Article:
As a result, Mr. Obama said, research is left in limbo.

“Instead of racing ahead on the next cutting-edge discovery, our scientists are left wondering if they’ll get to start any new projects, any new research projects at all over the next few years,” he said, “which means that we could lose a year, two years of scientific research as a practical matter because of misguided priorities here in this town.”

Mr. Obama said the country could not afford delays that would make it difficult to keep up with the pace of technological innovation or allow other nations to get ahead of the United States in science.

“And I say that, by the way, not out of just any nationalistic pride — although, obviously, that’s part of it,” he said. “But it’s also because nobody does it better than we do when it’s adequately funded, when it’s adequately supported.”

Echoing his speech at the White House Science Fair last week, Mr. Obama called for increasing investment in scientific research and development to levels “that we haven’t seen since the height of the space race.”

The National Academy of Sciences was established by federal charter in 1863, during the Civil War, with a mandate to advise the government on scientific matters. President Abraham Lincoln called on the academy’s scientists to help fix a problem with the compasses on the Union Navy’s ironclad ships.

The iron siding made the ships’ compasses unpredictable, “so it skewed navigation, and they were bumping into things and going the wrong way,” Mr. Obama explained. About a year later, on the advice of the scientists, bar magnets were installed on the ships to correct their navigation.

“So right off the bat, you guys were really useful. In fact, it’s fair to say we might not be here had you not — certainly I would not be here,” Mr. Obama said, alluding to his status as the first African-American president of the United States.

The academy is made up of more than 2,200 member scientists and 400 foreign associates. Members are elected annually and serve voluntarily, a fact that Mr. Obama jokingly said was “fortunate, because we have no money anyway.”

He also emphasized the need to keep science free from political influence and to finance education initiatives for young researchers and scientists, like those who participated in the science fair last week.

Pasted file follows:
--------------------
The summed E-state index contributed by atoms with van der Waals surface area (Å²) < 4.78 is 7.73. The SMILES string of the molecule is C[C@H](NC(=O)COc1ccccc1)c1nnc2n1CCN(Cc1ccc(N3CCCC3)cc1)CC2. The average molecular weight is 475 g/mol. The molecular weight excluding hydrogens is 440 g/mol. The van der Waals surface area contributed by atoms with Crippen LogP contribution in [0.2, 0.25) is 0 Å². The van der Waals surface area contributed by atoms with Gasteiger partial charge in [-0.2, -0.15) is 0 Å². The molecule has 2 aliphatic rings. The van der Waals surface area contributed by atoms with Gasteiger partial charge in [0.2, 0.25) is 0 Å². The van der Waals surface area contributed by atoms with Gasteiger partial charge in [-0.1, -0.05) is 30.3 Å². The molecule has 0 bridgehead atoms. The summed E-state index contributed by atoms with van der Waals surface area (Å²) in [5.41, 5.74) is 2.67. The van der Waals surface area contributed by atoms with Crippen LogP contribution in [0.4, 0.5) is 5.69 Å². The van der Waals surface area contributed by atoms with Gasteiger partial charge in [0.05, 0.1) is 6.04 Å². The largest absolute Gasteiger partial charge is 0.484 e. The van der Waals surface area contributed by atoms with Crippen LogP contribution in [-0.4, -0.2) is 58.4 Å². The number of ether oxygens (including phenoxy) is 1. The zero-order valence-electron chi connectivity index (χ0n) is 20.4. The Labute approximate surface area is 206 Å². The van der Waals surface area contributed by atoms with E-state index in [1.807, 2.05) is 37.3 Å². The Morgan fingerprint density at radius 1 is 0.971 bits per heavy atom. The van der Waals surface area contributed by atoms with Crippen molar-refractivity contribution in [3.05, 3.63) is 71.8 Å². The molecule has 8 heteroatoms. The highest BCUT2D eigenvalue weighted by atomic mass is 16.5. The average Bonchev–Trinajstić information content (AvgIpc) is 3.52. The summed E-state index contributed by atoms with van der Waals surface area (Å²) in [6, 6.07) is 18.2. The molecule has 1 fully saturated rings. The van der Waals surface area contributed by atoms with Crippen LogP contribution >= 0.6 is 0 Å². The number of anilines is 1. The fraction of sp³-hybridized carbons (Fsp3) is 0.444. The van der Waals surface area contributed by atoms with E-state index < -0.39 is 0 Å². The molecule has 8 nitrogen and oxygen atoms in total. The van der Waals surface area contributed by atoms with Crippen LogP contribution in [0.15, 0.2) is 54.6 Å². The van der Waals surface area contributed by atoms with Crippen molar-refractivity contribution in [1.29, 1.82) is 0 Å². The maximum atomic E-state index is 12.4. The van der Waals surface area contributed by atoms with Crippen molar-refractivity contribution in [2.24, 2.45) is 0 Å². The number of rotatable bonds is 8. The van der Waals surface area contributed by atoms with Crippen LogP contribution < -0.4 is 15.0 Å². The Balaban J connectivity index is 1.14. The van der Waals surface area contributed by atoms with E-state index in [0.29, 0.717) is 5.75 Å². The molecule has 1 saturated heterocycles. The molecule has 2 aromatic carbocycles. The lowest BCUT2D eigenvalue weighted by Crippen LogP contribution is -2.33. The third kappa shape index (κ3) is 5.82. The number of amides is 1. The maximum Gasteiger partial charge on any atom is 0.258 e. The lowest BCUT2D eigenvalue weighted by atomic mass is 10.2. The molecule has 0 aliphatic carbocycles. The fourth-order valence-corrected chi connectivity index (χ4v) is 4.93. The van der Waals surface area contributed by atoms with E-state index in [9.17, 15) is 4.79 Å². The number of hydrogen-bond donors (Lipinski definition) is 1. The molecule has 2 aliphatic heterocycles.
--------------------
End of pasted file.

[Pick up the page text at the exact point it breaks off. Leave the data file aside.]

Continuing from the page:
“I know you guys were smart when you were their age, but I might give them the edge,” he said before giving examples of some of the projects that students exhibited at the science fair.

“They were all dreaming to grow up and be just like you,” he said. “Maybe with a little less gray hair, but they shared your passion.”

The academy is friendly territory for Mr. Obama, who spoke at the organization’s annual meeting in 2009. Ralph J. Cicerone, the president of the academy, introduced Mr. Obama, comparing him to another president from Illinois: Lincoln, who signed the charter that created the body.

“Like President Lincoln 150 years ago, President Obama clearly understands the importance of science and technology to the future security and prosperity of our nation,” Dr. Cicerone said. “Since taking office, he has been unwavering in his commitment, for example, to science, technology, engineering and mathematics education, and in his support of the scientific community.”

N.B.A. Player Cites Representative Kennedy in Decision to Come Out

BOSTON — One bright June day last year, Joseph P. Kennedy III marched in Boston’s gay pride parade, waving energetically to the spirited crowd that had gathered along the route. At his side was Barney Frank, the gay congressman from the Fourth District of Massachusetts, whom Mr. Kennedy was campaigning to replace after he had announced his retirement.

As it turns out, Mr. Kennedy’s march made a deep impression on a former college roommate, Jason Collins, the N.B.A. center who on Monday came out as the first openly gay male athlete playing in a major American team sport. A coming-out essay he wrote was posted on the Web site of Sports Illustrated.

In the essay, Mr. Collins said it made him realize that he wanted to show the same kind of public pride as Mr. Kennedy, who made equality for gay, lesbian and transgender individuals part of his platform during his successful run for Congress.

I realized I needed to go public when Joe Kennedy, my old roommate at Stanford and now a Massachusetts congressman, told me he had just marched in Boston’s 2012 Gay Pride Parade. I’m seldom jealous of others, but hearing what Joe had done filled me with envy. I was proud of him for participating but angry that as a closeted gay man I couldn’t even cheer my straight friend on as a spectator. If I’d been questioned, I would have concocted half truths. What a shame to have to lie at a celebration of pride. I want to do the right thing and not hide anymore. I want to march for tolerance, acceptance and understanding. I want to take a stand and say, “Me, too.”

Mr. Collins came out to Mr. Kennedy a few weeks ago, and the two plan to march together in the pride parade this year, on June 8.

“For as long as I’ve known Jason Collins he has been defined by three things: his passion for the sport he loves, his unwavering integrity, and the biggest heart you will ever find,” Mr. Kennedy said in a statement. “I’m proud to stand with him today and proud to call him a friend.”

Lew Names Chief of Staff at Treasury

The Obama administration’s second-term staff reshuffling continued on Monday, as Treasury Secretary Jacob J. Lew named Christian A. Weideman as his new chief of staff. Mark A. Patterson, who has served in the role managing the Treasury Department’s day-to-day operations since President Obama took office in 2009, plans to depart at the end of May.

Mr. Weideman is a well-known presence in the department. A lawyer by training, he is currently the department’s deputy general counsel, and he assisted with Mr. Lew’s confirmation process this year. He has also served as an associate counsel to Mr. Obama and has worked at the Williams & Connolly law firm.